Putin and Pashinian held a meeting in the Russian capital, where they discussed a number of issues, including the trilateral working group with Azerbaijan, as well as the 3+3 format for regional cooperation.
“Putin and Pashinian welcomed the process toward normalization of relations between Armenia and Turkey, supported by Russia,” the statement read.
The two leaders also highlighted the importance of the 3+3 platform in the Caucasus for regional cooperation. The 3+3 platform includes Turkey, Russia, Iran, Azerbaijan, Georgia and Armenia.
President Recep Tayyip Erdoğan has frequently called for a six-nation platform for permanent peace, stability and cooperation in the region, saying it would be a win-win initiative for all regional actors in the Caucasus.
Turkey believes that permanent peace is possible through mutual security-based cooperation among the states and people of the South Caucasus region.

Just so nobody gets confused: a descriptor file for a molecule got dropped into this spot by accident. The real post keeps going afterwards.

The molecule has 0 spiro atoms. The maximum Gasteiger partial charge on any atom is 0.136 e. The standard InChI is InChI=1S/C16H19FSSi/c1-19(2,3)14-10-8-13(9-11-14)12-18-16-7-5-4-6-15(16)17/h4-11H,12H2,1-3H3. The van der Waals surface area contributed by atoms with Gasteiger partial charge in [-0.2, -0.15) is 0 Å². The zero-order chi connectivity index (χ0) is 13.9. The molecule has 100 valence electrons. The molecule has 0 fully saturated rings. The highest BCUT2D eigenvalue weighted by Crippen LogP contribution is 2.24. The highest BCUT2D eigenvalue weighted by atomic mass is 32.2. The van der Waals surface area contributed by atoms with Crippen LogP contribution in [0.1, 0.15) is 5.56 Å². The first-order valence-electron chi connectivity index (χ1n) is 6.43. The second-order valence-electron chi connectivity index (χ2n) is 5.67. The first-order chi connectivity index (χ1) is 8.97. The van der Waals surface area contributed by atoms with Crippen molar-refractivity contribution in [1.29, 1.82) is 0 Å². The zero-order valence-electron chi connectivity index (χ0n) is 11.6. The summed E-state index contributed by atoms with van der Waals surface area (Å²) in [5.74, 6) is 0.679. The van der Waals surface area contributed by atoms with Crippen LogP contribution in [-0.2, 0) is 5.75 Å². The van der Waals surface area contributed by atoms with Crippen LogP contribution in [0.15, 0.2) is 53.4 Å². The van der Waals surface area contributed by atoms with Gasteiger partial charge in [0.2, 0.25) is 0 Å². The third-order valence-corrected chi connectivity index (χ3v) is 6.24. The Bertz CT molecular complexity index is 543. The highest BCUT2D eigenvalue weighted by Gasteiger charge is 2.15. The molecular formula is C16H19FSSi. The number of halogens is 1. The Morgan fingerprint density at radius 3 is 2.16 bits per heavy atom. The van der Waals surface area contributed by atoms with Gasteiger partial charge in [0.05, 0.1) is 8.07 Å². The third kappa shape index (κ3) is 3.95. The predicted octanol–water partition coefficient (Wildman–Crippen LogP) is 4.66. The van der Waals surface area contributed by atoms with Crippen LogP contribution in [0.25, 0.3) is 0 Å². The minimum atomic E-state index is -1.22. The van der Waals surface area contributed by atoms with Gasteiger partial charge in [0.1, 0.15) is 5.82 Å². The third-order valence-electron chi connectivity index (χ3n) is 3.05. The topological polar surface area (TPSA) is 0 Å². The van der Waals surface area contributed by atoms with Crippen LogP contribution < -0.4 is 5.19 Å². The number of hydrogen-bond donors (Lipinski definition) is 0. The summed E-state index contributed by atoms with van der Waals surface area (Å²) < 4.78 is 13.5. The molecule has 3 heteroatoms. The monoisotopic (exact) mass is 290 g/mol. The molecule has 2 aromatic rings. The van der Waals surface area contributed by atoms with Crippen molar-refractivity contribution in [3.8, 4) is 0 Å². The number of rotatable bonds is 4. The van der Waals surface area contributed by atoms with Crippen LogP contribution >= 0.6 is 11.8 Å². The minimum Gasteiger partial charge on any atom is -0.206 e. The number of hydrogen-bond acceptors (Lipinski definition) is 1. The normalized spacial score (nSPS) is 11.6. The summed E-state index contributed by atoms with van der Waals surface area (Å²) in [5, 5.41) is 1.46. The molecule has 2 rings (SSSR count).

Georgia refuses to attend the platform meetings, citing Russian aggression toward the ex-Soviet nation.
Still, Georgia supports enhanced relations and cooperation in the region with other neighboring countries. It has taken effective steps with Turkey, Azerbaijan and Armenia to ensure lasting peace in the region, the country’s prime minister said in December.
Last week, Pashinian said Yerevan will try its best to ensure that the ongoing peace discussions with Turkey are not stalled.
In January, Pashinian said Armenia wants to establish diplomatic relations with Turkey without any preconditions.
Turkey and Armenia have had no diplomatic or commercial ties for three decades, and the talks are the first attempt to restore links since a 2009 peace accord. That deal was never ratified and ties have remained tense. Following the war over Nagorno-Karabakh in which Turkey supported Azerbaijan against Armenia, Turkish-Armenian relations have entered a new phase, with President Recep Tayyip Erdoğan saying Turkey is ready for dialogue with Armenia. Azerbaijan also supports the process.
With their borders closed to one another, Turkey and Armenia have no direct trade routes. Indirect trade has risen marginally since 2013 but was just $3.8 million (TL 51.2 million) in 2021, according to official Turkish data.